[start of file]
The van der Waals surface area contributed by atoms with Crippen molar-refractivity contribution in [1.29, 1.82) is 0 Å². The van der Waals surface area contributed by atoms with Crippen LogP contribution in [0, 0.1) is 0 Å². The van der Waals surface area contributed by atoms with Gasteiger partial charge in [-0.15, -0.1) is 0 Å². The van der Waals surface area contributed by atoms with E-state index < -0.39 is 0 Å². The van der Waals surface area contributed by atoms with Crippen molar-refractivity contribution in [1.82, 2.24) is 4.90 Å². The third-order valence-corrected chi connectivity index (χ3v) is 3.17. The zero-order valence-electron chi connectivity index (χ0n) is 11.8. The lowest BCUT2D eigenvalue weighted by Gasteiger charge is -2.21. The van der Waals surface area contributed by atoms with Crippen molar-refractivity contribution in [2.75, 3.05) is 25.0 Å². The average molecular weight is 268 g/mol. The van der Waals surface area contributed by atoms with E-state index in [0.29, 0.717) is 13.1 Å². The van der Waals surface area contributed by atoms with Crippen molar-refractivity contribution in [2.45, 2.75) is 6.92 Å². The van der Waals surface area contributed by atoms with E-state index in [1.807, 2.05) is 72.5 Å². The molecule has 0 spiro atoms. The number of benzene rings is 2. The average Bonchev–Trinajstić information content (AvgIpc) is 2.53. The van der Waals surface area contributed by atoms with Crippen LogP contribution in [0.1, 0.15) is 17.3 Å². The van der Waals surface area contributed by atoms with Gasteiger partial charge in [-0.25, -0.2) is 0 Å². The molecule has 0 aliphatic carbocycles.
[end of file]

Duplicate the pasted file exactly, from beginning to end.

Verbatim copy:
The van der Waals surface area contributed by atoms with Crippen molar-refractivity contribution in [1.29, 1.82) is 0 Å². The van der Waals surface area contributed by atoms with Crippen LogP contribution in [0, 0.1) is 0 Å². The van der Waals surface area contributed by atoms with Gasteiger partial charge in [-0.15, -0.1) is 0 Å². The van der Waals surface area contributed by atoms with E-state index < -0.39 is 0 Å². The van der Waals surface area contributed by atoms with Crippen molar-refractivity contribution in [1.82, 2.24) is 4.90 Å². The third-order valence-corrected chi connectivity index (χ3v) is 3.17. The zero-order valence-electron chi connectivity index (χ0n) is 11.8. The lowest BCUT2D eigenvalue weighted by Gasteiger charge is -2.21. The van der Waals surface area contributed by atoms with Crippen molar-refractivity contribution in [2.75, 3.05) is 25.0 Å². The average molecular weight is 268 g/mol. The van der Waals surface area contributed by atoms with E-state index in [0.29, 0.717) is 13.1 Å². The van der Waals surface area contributed by atoms with Crippen molar-refractivity contribution in [2.45, 2.75) is 6.92 Å². The van der Waals surface area contributed by atoms with E-state index in [1.807, 2.05) is 72.5 Å². The molecule has 0 spiro atoms. The number of benzene rings is 2. The average Bonchev–Trinajstić information content (AvgIpc) is 2.53. The van der Waals surface area contributed by atoms with Crippen LogP contribution in [0.1, 0.15) is 17.3 Å². The van der Waals surface area contributed by atoms with Gasteiger partial charge in [-0.25, -0.2) is 0 Å². The molecule has 0 aliphatic carbocycles.